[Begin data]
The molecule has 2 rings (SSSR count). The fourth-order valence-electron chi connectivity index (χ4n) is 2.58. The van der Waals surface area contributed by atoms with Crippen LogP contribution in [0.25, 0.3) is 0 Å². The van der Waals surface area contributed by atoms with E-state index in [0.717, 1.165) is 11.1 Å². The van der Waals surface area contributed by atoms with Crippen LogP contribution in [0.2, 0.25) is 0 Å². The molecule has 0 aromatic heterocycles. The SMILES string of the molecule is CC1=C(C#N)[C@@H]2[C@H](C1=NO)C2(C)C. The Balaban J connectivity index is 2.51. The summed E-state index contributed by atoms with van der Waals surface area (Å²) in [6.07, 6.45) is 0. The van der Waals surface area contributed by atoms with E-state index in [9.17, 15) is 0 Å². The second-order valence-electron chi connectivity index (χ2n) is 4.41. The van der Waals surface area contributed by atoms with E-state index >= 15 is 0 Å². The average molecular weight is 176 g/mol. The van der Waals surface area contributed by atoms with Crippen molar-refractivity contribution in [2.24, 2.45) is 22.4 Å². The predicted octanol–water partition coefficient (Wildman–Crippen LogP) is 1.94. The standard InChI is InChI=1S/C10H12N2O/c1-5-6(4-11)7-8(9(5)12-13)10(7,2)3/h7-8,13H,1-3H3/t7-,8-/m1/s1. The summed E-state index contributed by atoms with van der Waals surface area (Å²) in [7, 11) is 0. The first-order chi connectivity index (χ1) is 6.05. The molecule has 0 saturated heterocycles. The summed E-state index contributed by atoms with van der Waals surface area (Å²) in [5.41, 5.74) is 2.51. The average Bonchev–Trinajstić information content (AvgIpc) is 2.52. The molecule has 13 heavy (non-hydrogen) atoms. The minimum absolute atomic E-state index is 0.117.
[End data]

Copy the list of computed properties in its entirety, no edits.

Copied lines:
The molecule has 2 rings (SSSR count). The fourth-order valence-electron chi connectivity index (χ4n) is 2.58. The van der Waals surface area contributed by atoms with Crippen LogP contribution in [0.25, 0.3) is 0 Å². The van der Waals surface area contributed by atoms with E-state index in [0.717, 1.165) is 11.1 Å². The van der Waals surface area contributed by atoms with Crippen LogP contribution in [0.2, 0.25) is 0 Å². The molecule has 0 aromatic heterocycles. The SMILES string of the molecule is CC1=C(C#N)[C@@H]2[C@H](C1=NO)C2(C)C. The Balaban J connectivity index is 2.51. The summed E-state index contributed by atoms with van der Waals surface area (Å²) in [6.07, 6.45) is 0. The van der Waals surface area contributed by atoms with E-state index in [9.17, 15) is 0 Å². The second-order valence-electron chi connectivity index (χ2n) is 4.41. The van der Waals surface area contributed by atoms with E-state index >= 15 is 0 Å². The average molecular weight is 176 g/mol. The van der Waals surface area contributed by atoms with Crippen molar-refractivity contribution in [2.24, 2.45) is 22.4 Å². The predicted octanol–water partition coefficient (Wildman–Crippen LogP) is 1.94. The standard InChI is InChI=1S/C10H12N2O/c1-5-6(4-11)7-8(9(5)12-13)10(7,2)3/h7-8,13H,1-3H3/t7-,8-/m1/s1. The summed E-state index contributed by atoms with van der Waals surface area (Å²) in [7, 11) is 0. The first-order chi connectivity index (χ1) is 6.05. The molecule has 0 saturated heterocycles. The summed E-state index contributed by atoms with van der Waals surface area (Å²) in [5.41, 5.74) is 2.51. The average Bonchev–Trinajstić information content (AvgIpc) is 2.52. The molecule has 13 heavy (non-hydrogen) atoms. The minimum absolute atomic E-state index is 0.117.